TIME espionage

Germany Asks U.S. Intelligence Official to Leave Amid Spying Concerns

German Federal Chancellor Merkel receives the Prime Minister of Moldova, Leanca, at the Chancellery in Berlin, Germany on July 10, 2014.
German Federal Chancellor Merkel receives the Prime Minister of Moldova, Leanca, at the Chancellery in Berlin, Germany on July 10, 2014. Adam Roe—Scholz Press/Corbis

With tensions between the two allies already high

Germany told the top U.S. intelligence official at the American embassy in Berlin to leave the country, the German government said Thursday.

Steffen Siebert, a spokesperson for German Chancellor Angela Merkel, said the American official has been asked to leave as a result of ongoing investigations into alleged U.S. spying in Germany.

“We have seen these reports and have no comment on a purported intelligence matter,” said Caitlin Hayden, spokesperson for the U.S. National Security Council. “However, our security and intelligence relationship with Germany is a very important one and it keeps Germans and Americans safe. It is essential that cooperation continue in all areas and we will continue to be in touch with the German government in appropriate channels.”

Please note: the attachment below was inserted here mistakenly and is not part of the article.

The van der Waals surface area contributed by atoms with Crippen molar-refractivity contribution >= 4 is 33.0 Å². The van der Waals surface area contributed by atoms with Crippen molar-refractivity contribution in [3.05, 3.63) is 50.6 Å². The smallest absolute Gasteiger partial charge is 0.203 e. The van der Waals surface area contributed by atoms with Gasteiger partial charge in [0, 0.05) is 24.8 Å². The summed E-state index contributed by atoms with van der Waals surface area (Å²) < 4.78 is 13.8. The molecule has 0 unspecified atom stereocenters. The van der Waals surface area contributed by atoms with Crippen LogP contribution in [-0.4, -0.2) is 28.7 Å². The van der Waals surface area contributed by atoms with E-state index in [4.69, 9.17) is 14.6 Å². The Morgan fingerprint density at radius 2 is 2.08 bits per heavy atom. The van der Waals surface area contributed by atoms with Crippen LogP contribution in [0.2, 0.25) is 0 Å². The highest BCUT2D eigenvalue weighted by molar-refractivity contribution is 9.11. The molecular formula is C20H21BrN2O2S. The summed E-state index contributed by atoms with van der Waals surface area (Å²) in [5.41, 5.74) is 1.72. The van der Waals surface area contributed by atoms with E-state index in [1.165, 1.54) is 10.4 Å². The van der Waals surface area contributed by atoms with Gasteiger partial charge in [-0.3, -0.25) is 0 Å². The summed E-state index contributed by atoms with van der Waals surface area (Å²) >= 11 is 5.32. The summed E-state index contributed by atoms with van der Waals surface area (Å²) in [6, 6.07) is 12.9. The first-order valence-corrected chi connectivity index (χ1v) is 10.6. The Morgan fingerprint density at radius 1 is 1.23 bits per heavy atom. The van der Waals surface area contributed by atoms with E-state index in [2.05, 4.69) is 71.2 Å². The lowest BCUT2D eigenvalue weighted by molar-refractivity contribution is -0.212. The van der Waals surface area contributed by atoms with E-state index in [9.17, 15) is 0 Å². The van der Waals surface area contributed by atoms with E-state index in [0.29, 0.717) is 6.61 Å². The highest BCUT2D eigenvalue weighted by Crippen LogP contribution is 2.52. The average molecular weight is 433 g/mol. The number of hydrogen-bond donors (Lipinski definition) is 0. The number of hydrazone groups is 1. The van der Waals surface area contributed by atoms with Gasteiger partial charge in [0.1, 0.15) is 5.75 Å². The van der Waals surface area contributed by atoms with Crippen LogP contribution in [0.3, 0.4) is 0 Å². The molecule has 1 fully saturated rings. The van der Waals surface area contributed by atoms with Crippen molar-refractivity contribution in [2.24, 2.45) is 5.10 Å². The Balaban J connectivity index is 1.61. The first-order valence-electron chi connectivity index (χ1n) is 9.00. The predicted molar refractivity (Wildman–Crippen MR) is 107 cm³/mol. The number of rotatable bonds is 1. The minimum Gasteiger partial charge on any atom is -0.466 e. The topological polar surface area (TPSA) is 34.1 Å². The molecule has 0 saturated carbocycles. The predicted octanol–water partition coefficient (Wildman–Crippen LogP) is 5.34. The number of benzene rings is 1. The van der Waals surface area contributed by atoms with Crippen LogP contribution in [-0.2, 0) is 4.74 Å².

White House Press Secretary Josh Earnest said Thursday that “any sort of comment on any reported intelligence acts would put at risk U.S. assets, U.S. personnel and the United States’ national security.”

“We do continue to be in touch with the Germans at a variety of levels, including through law enforcement, diplomatic and even intelligence channels,” Earnest added. “The strength of our national security relationship with Germany is important to American national security; it’s also important to the national security of the Germans.”

Earnest said he knew of no contacts between POTUS and Angela Merkel, other than last week’s conversation that preceded the announcement by German law enforcement officials about the alleged espionage.

The move comes amid growing tension between Germany and the U.S. over revelations of spying. Reports surfaced last year that intelligence officials tapped Merkel’s personal cell phone. And German media reported earlier this month that a foreigner arrested on suspicion of spying had been acting on behalf of the U.S.

“If this is true … I would see this as a clear contradiction to what I understand as trusting cooperation of intelligence services as well as of partners,” Merkel said when asked about the arrest Monday.

-Additional reporting by Zeke J Miller

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